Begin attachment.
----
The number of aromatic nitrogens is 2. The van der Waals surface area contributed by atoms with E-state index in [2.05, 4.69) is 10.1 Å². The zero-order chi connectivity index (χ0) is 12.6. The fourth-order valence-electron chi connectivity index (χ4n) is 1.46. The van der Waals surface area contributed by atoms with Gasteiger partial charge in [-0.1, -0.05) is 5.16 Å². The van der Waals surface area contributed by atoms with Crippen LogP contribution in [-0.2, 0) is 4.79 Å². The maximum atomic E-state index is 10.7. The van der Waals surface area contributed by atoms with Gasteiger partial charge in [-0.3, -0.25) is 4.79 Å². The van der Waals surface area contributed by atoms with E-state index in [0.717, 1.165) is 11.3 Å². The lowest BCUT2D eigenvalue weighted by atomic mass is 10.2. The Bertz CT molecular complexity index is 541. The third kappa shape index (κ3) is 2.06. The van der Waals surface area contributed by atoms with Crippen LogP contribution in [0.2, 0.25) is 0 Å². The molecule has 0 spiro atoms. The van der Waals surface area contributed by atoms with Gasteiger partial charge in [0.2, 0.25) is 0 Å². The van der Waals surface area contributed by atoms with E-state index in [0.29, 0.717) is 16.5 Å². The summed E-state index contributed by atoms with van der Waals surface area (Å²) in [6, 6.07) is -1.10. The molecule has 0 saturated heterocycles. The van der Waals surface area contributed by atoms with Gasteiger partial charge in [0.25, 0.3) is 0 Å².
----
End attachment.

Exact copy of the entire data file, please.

The number of aromatic nitrogens is 2. The van der Waals surface area contributed by atoms with E-state index in [2.05, 4.69) is 10.1 Å². The zero-order chi connectivity index (χ0) is 12.6. The fourth-order valence-electron chi connectivity index (χ4n) is 1.46. The van der Waals surface area contributed by atoms with Gasteiger partial charge in [-0.1, -0.05) is 5.16 Å². The van der Waals surface area contributed by atoms with Crippen LogP contribution in [-0.2, 0) is 4.79 Å². The maximum atomic E-state index is 10.7. The van der Waals surface area contributed by atoms with Gasteiger partial charge in [-0.3, -0.25) is 4.79 Å². The van der Waals surface area contributed by atoms with E-state index in [0.717, 1.165) is 11.3 Å². The lowest BCUT2D eigenvalue weighted by atomic mass is 10.2. The Bertz CT molecular complexity index is 541. The third kappa shape index (κ3) is 2.06. The van der Waals surface area contributed by atoms with Crippen LogP contribution in [0.2, 0.25) is 0 Å². The molecule has 0 spiro atoms. The van der Waals surface area contributed by atoms with Gasteiger partial charge in [0.2, 0.25) is 0 Å². The van der Waals surface area contributed by atoms with E-state index in [0.29, 0.717) is 16.5 Å². The summed E-state index contributed by atoms with van der Waals surface area (Å²) in [6, 6.07) is -1.10. The molecule has 0 saturated heterocycles. The van der Waals surface area contributed by atoms with Gasteiger partial charge in [0.25, 0.3) is 0 Å².